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Let me introduce myself...

A while back, I came up with a little idea to launch a side project to combine two of the most critical subjects in my life; aviation and personal health. Well, I finally got around to it.

The Dilemma

Times are tough. We just endured the most significant challenge in our industry's history, and now airports across the globe are seeing unprecedented demand as people return to the skies. It felt like airlines were handing out early retirements one moment, and the following entire communities were losing air service to meet staffing limitations.

Airlines will not forget to remind you about the pilot shortage. However, the barrier to entry in becoming a pilot is higher than ever before. The cost of training, let alone the time investment required to be hired by an airline, rivals that of a high-level M.B.A. program. Once hired, pilots must, in an industry filled with financial failure and consolidation, navigate endless unpredictability to yield an R.O.I. that justifies the investment.

The Stigma

Further complicating the situation paradox underlying the industry, particularly the pilot community. Pilots are held to strict health standards. However, FAA regulations allow minimal leeway for professional help. Just take a look at the FAA DNE (Do Not Issue) List provided to medical examiners responsible for certifying a pilot's airworthiness:

  • Psychiatric or Psychotropic medications (even when used for something other than a mental health condition) including but not limited to:

  • antidepressants (certain SSRIs may be allowed - see SSRI policy)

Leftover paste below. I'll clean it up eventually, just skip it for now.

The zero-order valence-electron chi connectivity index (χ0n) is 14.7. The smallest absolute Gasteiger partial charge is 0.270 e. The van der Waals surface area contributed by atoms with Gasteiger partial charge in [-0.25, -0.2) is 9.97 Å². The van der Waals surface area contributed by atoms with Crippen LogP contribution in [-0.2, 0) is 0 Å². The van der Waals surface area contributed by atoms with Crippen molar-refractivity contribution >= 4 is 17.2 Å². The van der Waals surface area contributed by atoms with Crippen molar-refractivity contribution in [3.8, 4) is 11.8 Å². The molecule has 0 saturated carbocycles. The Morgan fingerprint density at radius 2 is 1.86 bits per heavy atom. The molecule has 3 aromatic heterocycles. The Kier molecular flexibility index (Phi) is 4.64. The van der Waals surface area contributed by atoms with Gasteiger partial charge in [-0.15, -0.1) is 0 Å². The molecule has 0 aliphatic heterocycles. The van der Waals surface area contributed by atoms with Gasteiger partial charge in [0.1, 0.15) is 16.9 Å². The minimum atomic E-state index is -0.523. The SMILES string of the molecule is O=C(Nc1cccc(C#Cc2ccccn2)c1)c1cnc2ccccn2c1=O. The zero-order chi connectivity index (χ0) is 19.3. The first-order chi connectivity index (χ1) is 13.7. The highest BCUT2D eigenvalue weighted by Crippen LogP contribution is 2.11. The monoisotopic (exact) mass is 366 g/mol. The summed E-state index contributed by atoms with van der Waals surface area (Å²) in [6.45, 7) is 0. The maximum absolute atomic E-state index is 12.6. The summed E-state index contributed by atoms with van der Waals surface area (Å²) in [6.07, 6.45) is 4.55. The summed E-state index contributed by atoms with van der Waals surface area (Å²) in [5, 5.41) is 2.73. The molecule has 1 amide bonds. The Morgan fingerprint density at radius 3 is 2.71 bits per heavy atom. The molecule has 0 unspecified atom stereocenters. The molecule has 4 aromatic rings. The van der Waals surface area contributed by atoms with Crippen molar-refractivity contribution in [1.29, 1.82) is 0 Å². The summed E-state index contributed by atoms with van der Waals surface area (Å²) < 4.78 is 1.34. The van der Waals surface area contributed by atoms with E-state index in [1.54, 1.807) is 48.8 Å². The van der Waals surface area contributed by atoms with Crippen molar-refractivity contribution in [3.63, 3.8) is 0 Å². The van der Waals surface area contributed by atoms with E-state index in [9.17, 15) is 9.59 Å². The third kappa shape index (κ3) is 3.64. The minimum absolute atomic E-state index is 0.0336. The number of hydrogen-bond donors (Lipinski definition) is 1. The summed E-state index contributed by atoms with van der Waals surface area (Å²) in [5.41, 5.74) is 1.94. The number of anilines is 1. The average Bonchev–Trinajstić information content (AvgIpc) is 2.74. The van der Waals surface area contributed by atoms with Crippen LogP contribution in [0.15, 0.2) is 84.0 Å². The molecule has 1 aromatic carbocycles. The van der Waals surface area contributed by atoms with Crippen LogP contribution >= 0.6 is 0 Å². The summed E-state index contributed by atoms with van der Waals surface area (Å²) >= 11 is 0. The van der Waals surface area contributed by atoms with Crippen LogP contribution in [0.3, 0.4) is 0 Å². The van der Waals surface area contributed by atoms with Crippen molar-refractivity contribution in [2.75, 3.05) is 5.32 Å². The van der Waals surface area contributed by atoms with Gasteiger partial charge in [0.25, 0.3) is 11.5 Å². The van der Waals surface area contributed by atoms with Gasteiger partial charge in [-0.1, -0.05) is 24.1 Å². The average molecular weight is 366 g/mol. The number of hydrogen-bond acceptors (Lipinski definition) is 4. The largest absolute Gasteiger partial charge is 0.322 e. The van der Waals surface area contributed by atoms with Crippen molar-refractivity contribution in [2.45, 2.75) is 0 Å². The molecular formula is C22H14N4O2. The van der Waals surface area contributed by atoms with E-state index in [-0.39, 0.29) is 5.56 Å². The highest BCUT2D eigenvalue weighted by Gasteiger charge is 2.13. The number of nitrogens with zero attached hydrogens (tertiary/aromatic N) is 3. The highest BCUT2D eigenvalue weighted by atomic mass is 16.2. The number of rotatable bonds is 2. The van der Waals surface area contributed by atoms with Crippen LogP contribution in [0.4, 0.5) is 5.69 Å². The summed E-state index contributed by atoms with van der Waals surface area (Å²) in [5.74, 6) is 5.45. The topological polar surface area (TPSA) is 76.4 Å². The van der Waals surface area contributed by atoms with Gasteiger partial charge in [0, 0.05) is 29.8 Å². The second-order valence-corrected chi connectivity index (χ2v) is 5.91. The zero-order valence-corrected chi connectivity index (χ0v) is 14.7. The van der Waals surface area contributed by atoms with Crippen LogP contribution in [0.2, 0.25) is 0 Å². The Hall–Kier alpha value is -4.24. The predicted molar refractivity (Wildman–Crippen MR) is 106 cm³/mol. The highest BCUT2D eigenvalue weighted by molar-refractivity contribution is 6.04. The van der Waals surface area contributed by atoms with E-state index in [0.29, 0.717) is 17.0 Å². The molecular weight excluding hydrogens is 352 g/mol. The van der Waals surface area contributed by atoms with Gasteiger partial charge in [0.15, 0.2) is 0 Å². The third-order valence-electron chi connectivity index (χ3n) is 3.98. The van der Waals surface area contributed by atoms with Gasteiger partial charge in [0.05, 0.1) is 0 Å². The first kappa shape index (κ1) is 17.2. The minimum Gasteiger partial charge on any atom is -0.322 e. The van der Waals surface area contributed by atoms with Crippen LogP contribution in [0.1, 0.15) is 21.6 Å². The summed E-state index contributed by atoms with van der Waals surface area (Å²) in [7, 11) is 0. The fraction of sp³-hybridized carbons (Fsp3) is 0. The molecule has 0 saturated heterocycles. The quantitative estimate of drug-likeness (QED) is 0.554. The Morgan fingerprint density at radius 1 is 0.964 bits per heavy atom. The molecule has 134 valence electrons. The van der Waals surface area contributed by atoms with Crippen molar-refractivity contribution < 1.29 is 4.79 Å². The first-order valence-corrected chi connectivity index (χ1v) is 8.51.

• antianxiety drugs - e.g., alprazolam (Xanax)

  • antipsychotics

  • attention deficit disorder (ADD) or attention deficit hyperactivity disorder (ADHD) medications

  • mood stabilizers

  • sedative-hypnotics

  • stimulants

  • tranquilizers

This is just the list for therapeutic purposes - the complete list is much longer and can be found here. Unfortunately, we can understand the need for such standards given unfortunate events in the past. Aviation regulations are "written in blood," and there have been multiple instances of rogue pilots taking innocent lives due to circumstances within their own.

The Goal

I'm not sure where this blog will go. I find the best things in life by starting with a general direction and figuring it out as I go (good thing I'm not a pilot). I have no idea how or when I'll post, but I value quality over quantity. If I find related content along the way, I will undoubtedly share it. This will not be a blog with hot takes and polarizing views. I am not here to tell you modern medicine is the answer; everyone has what works for them. You wouldn't be reading this right now if there were a one-size-fits-all universal approach. But I want to help.

About Me

At least for now, I don't want to identify myself specifically. This is more of an undercover personal mission, not covert. People reading this blog know who I am and what I am doing (sup?). I don't mind sharing that I work in the field of aviation in the New York City area. I grew up near the airport in Worcester, MA, and have always been passionate about aviation. I travel whenever possible, trying to find a healthy mix of cool places and planes I can experience.

I knew for a long time aviation would take me to unique places, both personally and professionally. What I did not realize until I took a psychology elective second semester of my junior year of college was the fascination I would develop with psych and the importance of mental health. While I hold no degrees in psychology, I continue to expand my knowledge, reading countless books and discussing with people close to me that do.

This is not to say I have it all figured out. Part of the purpose of this blog is to provide me with another outlet outside of work, as I enjoy writing and helping others. So hang with me as I improve my journalistic skills :)

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